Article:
Coal-producing West Virginia is converting an entire school system to solar power
CHARLESTON, W.Va. (AP) — An entire county school system in coal-producing West Virginia is going solar, representing what a developer and U.S. Sen. Joe Manchin’s office touted on Wednesday as the biggest-ever single demonstration of sun-powered renewable electricity in Appalachian public schools.
The agreement between Wayne County Schools and West Virginian solar installer and developer Solar Holler builds on historic investments in coal communities made possible by the Inflation Reduction Act, which Democratic Sen. Manchin had a major role in shaping as chairman of the Senate Energy and Natural Resources Committee.
Manchin, who announced this month that he wouldn’t run for reelection in the deep-red state, citing an increasingly polarized political system, was quick Wednesday to tout U.S. President Joe Biden’s 2022 landmark climate, health and tax law, which placed special emphasis on creating new clean energy jobs.
“Let’s be clear — this investment in Wayne County is a direct result of the Inflation Reduction Act,” he said in a written statement. “This type of investment in rural America to create jobs, make our country more energy secure and lower electric costs is exactly what the IRA was designed to do.”
Through changes to tax code, the legislation included incentives for projects placed in coal communities including Wayne County; new financing options to increase investment in energy infrastructure; and funding to boost domestic manufacturing of energy technologies.
The solar installation is the latest school-related green energy project to come to the state with the help of a Biden administration-era spending package. Next month, Canadian-based electric bus manufacturer GreenPower Motor Co. Inc. — which recently opened a manufacturing facility in West Virginia’s capital — is scheduled to deliver the state’s first electric school buses to four county school districts.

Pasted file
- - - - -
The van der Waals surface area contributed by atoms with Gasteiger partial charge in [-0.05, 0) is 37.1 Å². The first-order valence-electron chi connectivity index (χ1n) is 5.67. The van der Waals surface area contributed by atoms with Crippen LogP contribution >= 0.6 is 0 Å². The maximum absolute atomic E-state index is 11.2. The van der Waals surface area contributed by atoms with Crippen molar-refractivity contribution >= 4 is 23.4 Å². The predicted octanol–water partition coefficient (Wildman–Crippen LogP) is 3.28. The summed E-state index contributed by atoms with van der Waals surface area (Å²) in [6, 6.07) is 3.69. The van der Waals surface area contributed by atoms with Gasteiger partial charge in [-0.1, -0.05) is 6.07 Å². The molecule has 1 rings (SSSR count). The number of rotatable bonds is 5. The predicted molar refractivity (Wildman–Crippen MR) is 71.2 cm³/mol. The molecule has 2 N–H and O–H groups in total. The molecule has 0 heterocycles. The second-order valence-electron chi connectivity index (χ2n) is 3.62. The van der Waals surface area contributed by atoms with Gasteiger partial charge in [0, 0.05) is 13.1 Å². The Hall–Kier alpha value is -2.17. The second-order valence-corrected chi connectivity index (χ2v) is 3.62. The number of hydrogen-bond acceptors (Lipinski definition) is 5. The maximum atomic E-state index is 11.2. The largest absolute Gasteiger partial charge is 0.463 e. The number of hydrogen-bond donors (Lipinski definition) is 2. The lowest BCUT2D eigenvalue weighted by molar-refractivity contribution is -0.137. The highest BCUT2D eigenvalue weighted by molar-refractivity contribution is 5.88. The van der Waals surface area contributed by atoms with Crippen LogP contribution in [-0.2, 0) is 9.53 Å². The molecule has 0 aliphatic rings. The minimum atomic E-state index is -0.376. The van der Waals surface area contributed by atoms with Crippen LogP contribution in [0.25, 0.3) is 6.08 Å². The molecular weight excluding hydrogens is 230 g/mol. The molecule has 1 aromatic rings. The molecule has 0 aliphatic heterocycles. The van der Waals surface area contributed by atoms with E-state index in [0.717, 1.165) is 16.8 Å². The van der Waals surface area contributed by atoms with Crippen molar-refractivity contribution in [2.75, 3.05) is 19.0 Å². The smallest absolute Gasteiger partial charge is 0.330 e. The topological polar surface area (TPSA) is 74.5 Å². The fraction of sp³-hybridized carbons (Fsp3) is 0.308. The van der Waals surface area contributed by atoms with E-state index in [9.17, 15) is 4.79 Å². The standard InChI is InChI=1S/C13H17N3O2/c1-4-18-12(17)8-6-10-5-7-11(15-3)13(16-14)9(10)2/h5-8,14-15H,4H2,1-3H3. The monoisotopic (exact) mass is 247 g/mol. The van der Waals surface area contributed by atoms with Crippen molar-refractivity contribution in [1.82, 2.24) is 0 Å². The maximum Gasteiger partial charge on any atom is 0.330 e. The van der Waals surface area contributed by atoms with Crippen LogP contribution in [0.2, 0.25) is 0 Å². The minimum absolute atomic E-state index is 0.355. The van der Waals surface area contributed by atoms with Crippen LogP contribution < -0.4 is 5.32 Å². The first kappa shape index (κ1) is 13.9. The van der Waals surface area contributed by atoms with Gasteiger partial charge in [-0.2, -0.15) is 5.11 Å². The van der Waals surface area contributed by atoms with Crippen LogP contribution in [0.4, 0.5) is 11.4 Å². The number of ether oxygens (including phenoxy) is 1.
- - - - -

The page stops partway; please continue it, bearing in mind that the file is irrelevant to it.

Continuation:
Under Biden’s $1 trillion infrastructure plan, school districts are eligible for rebates with the purchase of electric buses to replace diesel-powered vehicles.
Wayne County’s project represents the largest power purchase agreement ever signed in West Virginia, and is expected to save the school system $6.5 million over the course of the 25-year agreement, according to the developer. In 2021, the GOP-dominated state Legislature passed a law facilitating solar deployment in the historically fossil fuel-dependent state. The law legalized power purchase agreements, which allows entities such as the Wayne County Schools to purchase energy generated by Solar Holler-owned systems without upfront capital investment.
Wayne County Schools Superintendent Todd Alexander said the anticipated financial impact of the project, set to be completed in 2025, is enough to fund the salaries of three additional teachers for the duration of their careers.
“Transitioning to solar power resonates beyond economics — it’s a commitment to nurturing our students and community,” he said in a statement.
The schools are currently powered by American Electric Power, one of the nation’s largest electricity generators. As of 2022, the company depended on coal for 41% of its power generation, compared with 23% for hydroelectricity, wind, solar and pumped storage. In 2005, the company utilized coal for 70% of its power generation, and renewables for 4%.
Dan Conant, Solar Holler Founder and CEO, said some of his staff graduated from Wayne County Schools or have kids who are students there now. He said the project is an example of the state maintaining its legacy of energy production while transitioning to a cleaner model.
“It’s the heart of coal country, where our state’s proud history of energy production is rooted,” he said. “It’s literally the community that’s helped build our business, so we’re really grateful for the opportunity to shine a light on what solar can do for public institutions and education systems right here in Southern West Virginia.”
All together, up to 10,000 solar panels are expected to deliver as much as 5.33 Megawatts of power to Wayne County Schools each year. Solar Holler estimates the first schools to be solarized in early 2024 and the others to go online on a rolling basis in the following 12 to 18 months.